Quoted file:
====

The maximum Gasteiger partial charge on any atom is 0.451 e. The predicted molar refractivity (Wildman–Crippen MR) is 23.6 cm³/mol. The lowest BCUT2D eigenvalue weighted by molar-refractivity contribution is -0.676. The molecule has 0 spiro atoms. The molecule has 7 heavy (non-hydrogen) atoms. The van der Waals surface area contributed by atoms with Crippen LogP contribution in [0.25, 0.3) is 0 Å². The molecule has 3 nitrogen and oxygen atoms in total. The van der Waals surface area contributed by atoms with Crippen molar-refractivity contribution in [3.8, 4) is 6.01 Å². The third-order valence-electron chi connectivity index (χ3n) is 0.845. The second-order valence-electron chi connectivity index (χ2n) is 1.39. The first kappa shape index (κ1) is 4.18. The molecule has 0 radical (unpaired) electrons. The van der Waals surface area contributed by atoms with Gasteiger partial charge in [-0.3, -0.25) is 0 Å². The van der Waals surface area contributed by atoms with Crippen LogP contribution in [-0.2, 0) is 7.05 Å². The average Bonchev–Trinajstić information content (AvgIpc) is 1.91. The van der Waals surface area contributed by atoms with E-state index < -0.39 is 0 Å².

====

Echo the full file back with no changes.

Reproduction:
The maximum Gasteiger partial charge on any atom is 0.451 e. The predicted molar refractivity (Wildman–Crippen MR) is 23.6 cm³/mol. The lowest BCUT2D eigenvalue weighted by molar-refractivity contribution is -0.676. The molecule has 0 spiro atoms. The molecule has 7 heavy (non-hydrogen) atoms. The van der Waals surface area contributed by atoms with Crippen LogP contribution in [0.25, 0.3) is 0 Å². The molecule has 3 nitrogen and oxygen atoms in total. The van der Waals surface area contributed by atoms with Crippen molar-refractivity contribution in [3.8, 4) is 6.01 Å². The third-order valence-electron chi connectivity index (χ3n) is 0.845. The second-order valence-electron chi connectivity index (χ2n) is 1.39. The first kappa shape index (κ1) is 4.18. The molecule has 0 radical (unpaired) electrons. The van der Waals surface area contributed by atoms with Gasteiger partial charge in [-0.3, -0.25) is 0 Å². The van der Waals surface area contributed by atoms with Crippen LogP contribution in [-0.2, 0) is 7.05 Å². The average Bonchev–Trinajstić information content (AvgIpc) is 1.91. The van der Waals surface area contributed by atoms with E-state index < -0.39 is 0 Å².